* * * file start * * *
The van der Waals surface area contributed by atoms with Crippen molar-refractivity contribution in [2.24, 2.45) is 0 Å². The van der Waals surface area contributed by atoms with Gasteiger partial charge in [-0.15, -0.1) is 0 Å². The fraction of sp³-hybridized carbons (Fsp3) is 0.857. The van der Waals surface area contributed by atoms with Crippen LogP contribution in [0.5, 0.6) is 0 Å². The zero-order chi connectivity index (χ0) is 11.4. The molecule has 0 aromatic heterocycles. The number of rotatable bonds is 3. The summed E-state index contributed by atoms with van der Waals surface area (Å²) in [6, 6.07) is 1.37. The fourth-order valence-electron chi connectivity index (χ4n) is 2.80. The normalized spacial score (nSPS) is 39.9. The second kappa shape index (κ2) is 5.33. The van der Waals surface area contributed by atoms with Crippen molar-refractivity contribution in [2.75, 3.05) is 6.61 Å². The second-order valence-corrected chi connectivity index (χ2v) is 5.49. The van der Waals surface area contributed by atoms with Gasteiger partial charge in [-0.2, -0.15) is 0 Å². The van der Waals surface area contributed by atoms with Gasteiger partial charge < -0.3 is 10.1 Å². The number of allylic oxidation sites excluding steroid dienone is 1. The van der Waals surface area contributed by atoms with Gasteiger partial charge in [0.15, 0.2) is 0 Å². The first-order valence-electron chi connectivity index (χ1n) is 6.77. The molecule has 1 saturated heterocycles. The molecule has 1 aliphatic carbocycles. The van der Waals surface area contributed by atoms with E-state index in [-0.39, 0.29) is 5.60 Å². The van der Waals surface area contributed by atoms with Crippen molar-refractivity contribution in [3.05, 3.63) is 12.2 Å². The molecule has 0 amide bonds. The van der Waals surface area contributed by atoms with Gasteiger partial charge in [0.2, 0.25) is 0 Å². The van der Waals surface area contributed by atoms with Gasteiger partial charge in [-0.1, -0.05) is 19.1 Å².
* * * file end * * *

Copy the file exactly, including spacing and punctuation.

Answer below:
The van der Waals surface area contributed by atoms with Crippen molar-refractivity contribution in [2.24, 2.45) is 0 Å². The van der Waals surface area contributed by atoms with Gasteiger partial charge in [-0.15, -0.1) is 0 Å². The fraction of sp³-hybridized carbons (Fsp3) is 0.857. The van der Waals surface area contributed by atoms with Crippen LogP contribution in [0.5, 0.6) is 0 Å². The zero-order chi connectivity index (χ0) is 11.4. The molecule has 0 aromatic heterocycles. The number of rotatable bonds is 3. The summed E-state index contributed by atoms with van der Waals surface area (Å²) in [6, 6.07) is 1.37. The fourth-order valence-electron chi connectivity index (χ4n) is 2.80. The normalized spacial score (nSPS) is 39.9. The second kappa shape index (κ2) is 5.33. The van der Waals surface area contributed by atoms with Crippen molar-refractivity contribution in [2.75, 3.05) is 6.61 Å². The second-order valence-corrected chi connectivity index (χ2v) is 5.49. The van der Waals surface area contributed by atoms with Gasteiger partial charge in [-0.2, -0.15) is 0 Å². The van der Waals surface area contributed by atoms with Gasteiger partial charge < -0.3 is 10.1 Å². The number of allylic oxidation sites excluding steroid dienone is 1. The van der Waals surface area contributed by atoms with Gasteiger partial charge in [0.15, 0.2) is 0 Å². The first-order valence-electron chi connectivity index (χ1n) is 6.77. The molecule has 1 saturated heterocycles. The molecule has 1 aliphatic carbocycles. The van der Waals surface area contributed by atoms with E-state index in [-0.39, 0.29) is 5.60 Å². The van der Waals surface area contributed by atoms with Crippen molar-refractivity contribution in [3.05, 3.63) is 12.2 Å². The molecule has 0 amide bonds. The van der Waals surface area contributed by atoms with Gasteiger partial charge in [0.2, 0.25) is 0 Å². The van der Waals surface area contributed by atoms with Gasteiger partial charge in [-0.1, -0.05) is 19.1 Å².